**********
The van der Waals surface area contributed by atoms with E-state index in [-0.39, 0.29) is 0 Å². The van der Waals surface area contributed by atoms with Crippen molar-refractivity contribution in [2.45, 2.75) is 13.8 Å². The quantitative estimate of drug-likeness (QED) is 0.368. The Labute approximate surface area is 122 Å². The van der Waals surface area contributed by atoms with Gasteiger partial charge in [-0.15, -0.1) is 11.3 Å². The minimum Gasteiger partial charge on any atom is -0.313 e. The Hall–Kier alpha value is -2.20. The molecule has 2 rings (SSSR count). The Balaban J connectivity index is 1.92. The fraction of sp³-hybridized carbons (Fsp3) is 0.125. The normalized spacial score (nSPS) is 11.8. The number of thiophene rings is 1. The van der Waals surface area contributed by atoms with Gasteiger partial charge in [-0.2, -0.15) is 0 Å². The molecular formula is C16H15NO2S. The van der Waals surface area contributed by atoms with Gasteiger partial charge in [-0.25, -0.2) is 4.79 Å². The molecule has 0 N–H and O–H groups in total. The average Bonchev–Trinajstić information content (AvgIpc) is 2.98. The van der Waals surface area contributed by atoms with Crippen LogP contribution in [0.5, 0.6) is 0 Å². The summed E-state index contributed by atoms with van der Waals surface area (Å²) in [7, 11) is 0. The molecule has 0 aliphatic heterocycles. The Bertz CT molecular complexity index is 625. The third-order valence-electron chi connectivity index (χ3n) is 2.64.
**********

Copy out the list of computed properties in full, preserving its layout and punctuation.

The van der Waals surface area contributed by atoms with E-state index in [-0.39, 0.29) is 0 Å². The van der Waals surface area contributed by atoms with Crippen molar-refractivity contribution in [2.45, 2.75) is 13.8 Å². The quantitative estimate of drug-likeness (QED) is 0.368. The Labute approximate surface area is 122 Å². The van der Waals surface area contributed by atoms with Gasteiger partial charge in [-0.15, -0.1) is 11.3 Å². The minimum Gasteiger partial charge on any atom is -0.313 e. The Hall–Kier alpha value is -2.20. The molecule has 2 rings (SSSR count). The Balaban J connectivity index is 1.92. The fraction of sp³-hybridized carbons (Fsp3) is 0.125. The normalized spacial score (nSPS) is 11.8. The number of thiophene rings is 1. The van der Waals surface area contributed by atoms with Gasteiger partial charge in [-0.2, -0.15) is 0 Å². The molecular formula is C16H15NO2S. The van der Waals surface area contributed by atoms with Gasteiger partial charge in [-0.25, -0.2) is 4.79 Å². The molecule has 0 N–H and O–H groups in total. The average Bonchev–Trinajstić information content (AvgIpc) is 2.98. The van der Waals surface area contributed by atoms with Crippen LogP contribution in [0.5, 0.6) is 0 Å². The summed E-state index contributed by atoms with van der Waals surface area (Å²) in [7, 11) is 0. The molecule has 0 aliphatic heterocycles. The Bertz CT molecular complexity index is 625. The third-order valence-electron chi connectivity index (χ3n) is 2.64.